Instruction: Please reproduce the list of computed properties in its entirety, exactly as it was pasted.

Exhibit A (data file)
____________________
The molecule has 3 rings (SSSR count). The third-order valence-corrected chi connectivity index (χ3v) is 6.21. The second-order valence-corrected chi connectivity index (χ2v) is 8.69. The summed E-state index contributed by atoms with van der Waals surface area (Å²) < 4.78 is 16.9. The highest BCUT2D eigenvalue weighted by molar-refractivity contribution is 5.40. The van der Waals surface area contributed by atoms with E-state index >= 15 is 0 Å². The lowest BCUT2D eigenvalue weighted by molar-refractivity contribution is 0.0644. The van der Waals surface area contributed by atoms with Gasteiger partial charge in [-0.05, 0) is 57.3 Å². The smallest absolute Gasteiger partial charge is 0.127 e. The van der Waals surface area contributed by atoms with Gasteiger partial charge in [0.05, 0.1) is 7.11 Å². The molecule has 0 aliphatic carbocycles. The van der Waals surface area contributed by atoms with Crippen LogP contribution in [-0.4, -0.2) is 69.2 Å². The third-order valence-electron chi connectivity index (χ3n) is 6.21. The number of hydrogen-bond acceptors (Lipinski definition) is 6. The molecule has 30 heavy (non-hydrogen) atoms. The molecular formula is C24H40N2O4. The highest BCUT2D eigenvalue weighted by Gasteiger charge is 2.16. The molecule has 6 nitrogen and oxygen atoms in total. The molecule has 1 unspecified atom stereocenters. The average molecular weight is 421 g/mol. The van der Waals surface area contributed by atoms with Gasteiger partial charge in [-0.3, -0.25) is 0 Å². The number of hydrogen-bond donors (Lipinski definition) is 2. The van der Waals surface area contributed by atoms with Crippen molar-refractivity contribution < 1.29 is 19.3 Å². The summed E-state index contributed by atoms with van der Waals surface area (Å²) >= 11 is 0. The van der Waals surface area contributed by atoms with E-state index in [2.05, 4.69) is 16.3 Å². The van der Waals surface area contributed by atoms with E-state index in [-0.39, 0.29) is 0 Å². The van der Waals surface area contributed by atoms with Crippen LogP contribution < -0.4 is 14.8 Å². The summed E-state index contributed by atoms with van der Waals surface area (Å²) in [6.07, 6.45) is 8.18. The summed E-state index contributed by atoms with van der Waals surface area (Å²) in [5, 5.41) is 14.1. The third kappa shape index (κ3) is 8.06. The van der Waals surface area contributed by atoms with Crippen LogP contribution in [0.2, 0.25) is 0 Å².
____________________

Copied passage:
The molecule has 3 rings (SSSR count). The third-order valence-corrected chi connectivity index (χ3v) is 6.21. The second-order valence-corrected chi connectivity index (χ2v) is 8.69. The summed E-state index contributed by atoms with van der Waals surface area (Å²) < 4.78 is 16.9. The highest BCUT2D eigenvalue weighted by molar-refractivity contribution is 5.40. The van der Waals surface area contributed by atoms with E-state index >= 15 is 0 Å². The lowest BCUT2D eigenvalue weighted by molar-refractivity contribution is 0.0644. The van der Waals surface area contributed by atoms with Gasteiger partial charge in [-0.05, 0) is 57.3 Å². The smallest absolute Gasteiger partial charge is 0.127 e. The van der Waals surface area contributed by atoms with Gasteiger partial charge in [0.05, 0.1) is 7.11 Å². The molecule has 0 aliphatic carbocycles. The van der Waals surface area contributed by atoms with Crippen LogP contribution in [-0.4, -0.2) is 69.2 Å². The third-order valence-electron chi connectivity index (χ3n) is 6.21. The number of hydrogen-bond acceptors (Lipinski definition) is 6. The molecule has 30 heavy (non-hydrogen) atoms. The molecular formula is C24H40N2O4. The highest BCUT2D eigenvalue weighted by Gasteiger charge is 2.16. The molecule has 6 nitrogen and oxygen atoms in total. The molecule has 1 unspecified atom stereocenters. The average molecular weight is 421 g/mol. The van der Waals surface area contributed by atoms with Gasteiger partial charge in [-0.3, -0.25) is 0 Å². The number of hydrogen-bond donors (Lipinski definition) is 2. The van der Waals surface area contributed by atoms with Crippen molar-refractivity contribution < 1.29 is 19.3 Å². The summed E-state index contributed by atoms with van der Waals surface area (Å²) >= 11 is 0. The van der Waals surface area contributed by atoms with E-state index in [2.05, 4.69) is 16.3 Å². The van der Waals surface area contributed by atoms with E-state index in [-0.39, 0.29) is 0 Å². The van der Waals surface area contributed by atoms with Crippen LogP contribution < -0.4 is 14.8 Å². The summed E-state index contributed by atoms with van der Waals surface area (Å²) in [6.07, 6.45) is 8.18. The summed E-state index contributed by atoms with van der Waals surface area (Å²) in [5, 5.41) is 14.1. The third kappa shape index (κ3) is 8.06. The van der Waals surface area contributed by atoms with Crippen LogP contribution in [0.2, 0.25) is 0 Å².